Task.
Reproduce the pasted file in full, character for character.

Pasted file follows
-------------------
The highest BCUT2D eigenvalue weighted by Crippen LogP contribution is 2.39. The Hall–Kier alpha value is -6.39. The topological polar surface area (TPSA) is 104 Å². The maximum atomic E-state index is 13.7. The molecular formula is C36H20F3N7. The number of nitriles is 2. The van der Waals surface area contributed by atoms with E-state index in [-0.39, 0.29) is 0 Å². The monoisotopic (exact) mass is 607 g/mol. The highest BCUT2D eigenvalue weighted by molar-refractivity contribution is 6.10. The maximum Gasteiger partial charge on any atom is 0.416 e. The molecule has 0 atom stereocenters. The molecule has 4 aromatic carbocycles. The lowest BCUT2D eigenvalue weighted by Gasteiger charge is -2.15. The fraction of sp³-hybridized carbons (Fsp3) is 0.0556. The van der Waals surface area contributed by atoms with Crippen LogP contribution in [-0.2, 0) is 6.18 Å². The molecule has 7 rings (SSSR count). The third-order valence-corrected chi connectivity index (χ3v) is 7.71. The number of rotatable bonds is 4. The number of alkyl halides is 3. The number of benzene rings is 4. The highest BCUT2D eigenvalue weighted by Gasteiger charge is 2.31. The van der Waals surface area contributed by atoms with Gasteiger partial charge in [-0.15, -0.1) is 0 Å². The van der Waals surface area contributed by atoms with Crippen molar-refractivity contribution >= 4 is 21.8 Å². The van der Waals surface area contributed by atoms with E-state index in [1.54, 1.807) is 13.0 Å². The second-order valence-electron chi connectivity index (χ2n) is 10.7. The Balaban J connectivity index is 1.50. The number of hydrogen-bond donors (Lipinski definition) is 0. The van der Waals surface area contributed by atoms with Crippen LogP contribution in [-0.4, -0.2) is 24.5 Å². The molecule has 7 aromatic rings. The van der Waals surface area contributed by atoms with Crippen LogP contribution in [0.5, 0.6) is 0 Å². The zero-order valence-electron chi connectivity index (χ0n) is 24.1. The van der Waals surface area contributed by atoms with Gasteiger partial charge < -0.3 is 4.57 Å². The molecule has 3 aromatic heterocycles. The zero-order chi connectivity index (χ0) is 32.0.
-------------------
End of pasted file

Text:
The highest BCUT2D eigenvalue weighted by Crippen LogP contribution is 2.39. The Hall–Kier alpha value is -6.39. The topological polar surface area (TPSA) is 104 Å². The maximum atomic E-state index is 13.7. The molecular formula is C36H20F3N7. The number of nitriles is 2. The van der Waals surface area contributed by atoms with E-state index in [-0.39, 0.29) is 0 Å². The monoisotopic (exact) mass is 607 g/mol. The highest BCUT2D eigenvalue weighted by molar-refractivity contribution is 6.10. The maximum Gasteiger partial charge on any atom is 0.416 e. The molecule has 0 atom stereocenters. The molecule has 4 aromatic carbocycles. The lowest BCUT2D eigenvalue weighted by Gasteiger charge is -2.15. The fraction of sp³-hybridized carbons (Fsp3) is 0.0556. The van der Waals surface area contributed by atoms with Crippen LogP contribution in [-0.2, 0) is 6.18 Å². The molecule has 7 rings (SSSR count). The third-order valence-corrected chi connectivity index (χ3v) is 7.71. The number of rotatable bonds is 4. The number of alkyl halides is 3. The number of benzene rings is 4. The highest BCUT2D eigenvalue weighted by Gasteiger charge is 2.31. The van der Waals surface area contributed by atoms with Gasteiger partial charge in [-0.15, -0.1) is 0 Å². The van der Waals surface area contributed by atoms with Crippen molar-refractivity contribution >= 4 is 21.8 Å². The van der Waals surface area contributed by atoms with E-state index in [1.54, 1.807) is 13.0 Å². The second-order valence-electron chi connectivity index (χ2n) is 10.7. The Balaban J connectivity index is 1.50. The number of hydrogen-bond donors (Lipinski definition) is 0. The van der Waals surface area contributed by atoms with Crippen LogP contribution in [-0.4, -0.2) is 24.5 Å². The molecule has 7 aromatic rings. The van der Waals surface area contributed by atoms with Crippen LogP contribution in [0.5, 0.6) is 0 Å². The zero-order valence-electron chi connectivity index (χ0n) is 24.1. The van der Waals surface area contributed by atoms with Gasteiger partial charge < -0.3 is 4.57 Å². The molecule has 3 aromatic heterocycles. The zero-order chi connectivity index (χ0) is 32.0.